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Currently for several searches I'm ending up with:
Results 901 - 947 of about 218,000,000 for keyword
as the last page on a search with no filter (i.e. &filter=0). Google used to go up to 1000 for every search but now there are variances. I haven't found any that quit before the 900th result. Through researching between "competitive" keywords and "non-competitive" keywords - aswell as "commercial" and "non-commercial" - I haven't found anything to suggest that this only applies to one type of search.
Also, the number doesn't change - i.e. if it shows 901-947 on the first search it shows up to 947 for every search. This of course leads me to believe that whatever it is is permanent, not a rotation/testing/datacentre feature.
My belief is that there is a "pre-search" where Google selects pages out of it's index that respond to the search made, then there is a filtering whereby it selects the "top" 900-1000 and then ranks them against each other. If it cannot find over 900 "top" pages (i.e. old, high PR, good inbounds etc.) then it pulls some pages out of the "2nd best" group, then the "3rd best" and so on until it gets over 900 results to rank against each other. BUT - it still shows the original number of results (e.g. 218,000,000) that it COULD have used.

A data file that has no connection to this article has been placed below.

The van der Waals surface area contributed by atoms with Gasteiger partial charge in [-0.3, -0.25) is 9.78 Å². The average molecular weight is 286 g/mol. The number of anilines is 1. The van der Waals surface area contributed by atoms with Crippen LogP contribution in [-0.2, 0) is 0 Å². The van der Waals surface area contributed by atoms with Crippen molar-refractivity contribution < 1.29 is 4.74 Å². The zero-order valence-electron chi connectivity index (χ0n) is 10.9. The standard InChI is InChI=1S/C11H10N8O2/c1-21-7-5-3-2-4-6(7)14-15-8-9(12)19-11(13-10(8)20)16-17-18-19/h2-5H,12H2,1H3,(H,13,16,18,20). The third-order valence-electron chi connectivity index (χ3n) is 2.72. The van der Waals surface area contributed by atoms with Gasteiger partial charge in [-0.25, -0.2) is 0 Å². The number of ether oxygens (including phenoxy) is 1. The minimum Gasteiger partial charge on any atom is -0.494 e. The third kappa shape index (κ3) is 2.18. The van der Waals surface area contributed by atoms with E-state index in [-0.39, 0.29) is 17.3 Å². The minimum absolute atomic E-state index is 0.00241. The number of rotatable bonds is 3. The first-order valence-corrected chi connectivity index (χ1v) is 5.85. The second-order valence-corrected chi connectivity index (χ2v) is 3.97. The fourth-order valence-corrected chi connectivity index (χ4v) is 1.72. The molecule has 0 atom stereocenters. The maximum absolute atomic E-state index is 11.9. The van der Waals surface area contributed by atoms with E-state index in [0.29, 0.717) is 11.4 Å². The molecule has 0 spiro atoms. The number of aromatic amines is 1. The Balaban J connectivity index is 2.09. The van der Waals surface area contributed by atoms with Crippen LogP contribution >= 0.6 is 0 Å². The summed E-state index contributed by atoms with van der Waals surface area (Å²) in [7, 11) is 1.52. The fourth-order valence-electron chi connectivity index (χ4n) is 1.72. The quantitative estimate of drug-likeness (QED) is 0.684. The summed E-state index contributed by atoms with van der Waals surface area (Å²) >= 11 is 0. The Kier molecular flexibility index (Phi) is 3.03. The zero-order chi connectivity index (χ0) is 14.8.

Basically, instead of the original concept of "sandboxed" and "non-sandboxed" - there are several factors which decide which of several boxes you are put in. This would make sense as it means that the algorithm has to rank out of 900-1000 results instead of 1-10 million. Faster results and better quality. What do you think?